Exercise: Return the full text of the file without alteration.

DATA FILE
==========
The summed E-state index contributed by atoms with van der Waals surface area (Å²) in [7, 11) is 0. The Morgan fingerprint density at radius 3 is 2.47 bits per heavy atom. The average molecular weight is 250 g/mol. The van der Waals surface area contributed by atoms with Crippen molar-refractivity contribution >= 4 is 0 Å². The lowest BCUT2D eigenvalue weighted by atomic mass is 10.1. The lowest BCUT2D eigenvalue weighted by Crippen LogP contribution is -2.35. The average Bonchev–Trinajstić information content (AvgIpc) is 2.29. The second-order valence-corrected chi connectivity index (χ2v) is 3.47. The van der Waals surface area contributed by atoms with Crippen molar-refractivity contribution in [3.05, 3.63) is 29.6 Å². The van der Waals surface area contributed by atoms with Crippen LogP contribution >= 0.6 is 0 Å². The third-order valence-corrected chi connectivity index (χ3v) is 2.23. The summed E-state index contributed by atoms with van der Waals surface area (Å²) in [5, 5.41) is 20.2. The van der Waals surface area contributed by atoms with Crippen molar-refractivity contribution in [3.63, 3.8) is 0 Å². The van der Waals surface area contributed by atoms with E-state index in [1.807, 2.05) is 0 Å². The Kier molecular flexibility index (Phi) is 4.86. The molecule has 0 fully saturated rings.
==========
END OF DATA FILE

The summed E-state index contributed by atoms with van der Waals surface area (Å²) in [7, 11) is 0. The Morgan fingerprint density at radius 3 is 2.47 bits per heavy atom. The average molecular weight is 250 g/mol. The van der Waals surface area contributed by atoms with Crippen molar-refractivity contribution >= 4 is 0 Å². The lowest BCUT2D eigenvalue weighted by atomic mass is 10.1. The lowest BCUT2D eigenvalue weighted by Crippen LogP contribution is -2.35. The average Bonchev–Trinajstić information content (AvgIpc) is 2.29. The second-order valence-corrected chi connectivity index (χ2v) is 3.47. The van der Waals surface area contributed by atoms with Crippen molar-refractivity contribution in [3.05, 3.63) is 29.6 Å². The van der Waals surface area contributed by atoms with Crippen LogP contribution >= 0.6 is 0 Å². The third-order valence-corrected chi connectivity index (χ3v) is 2.23. The summed E-state index contributed by atoms with van der Waals surface area (Å²) in [5, 5.41) is 20.2. The van der Waals surface area contributed by atoms with Crippen molar-refractivity contribution in [3.63, 3.8) is 0 Å². The van der Waals surface area contributed by atoms with E-state index in [1.807, 2.05) is 0 Å². The Kier molecular flexibility index (Phi) is 4.86. The molecule has 0 fully saturated rings.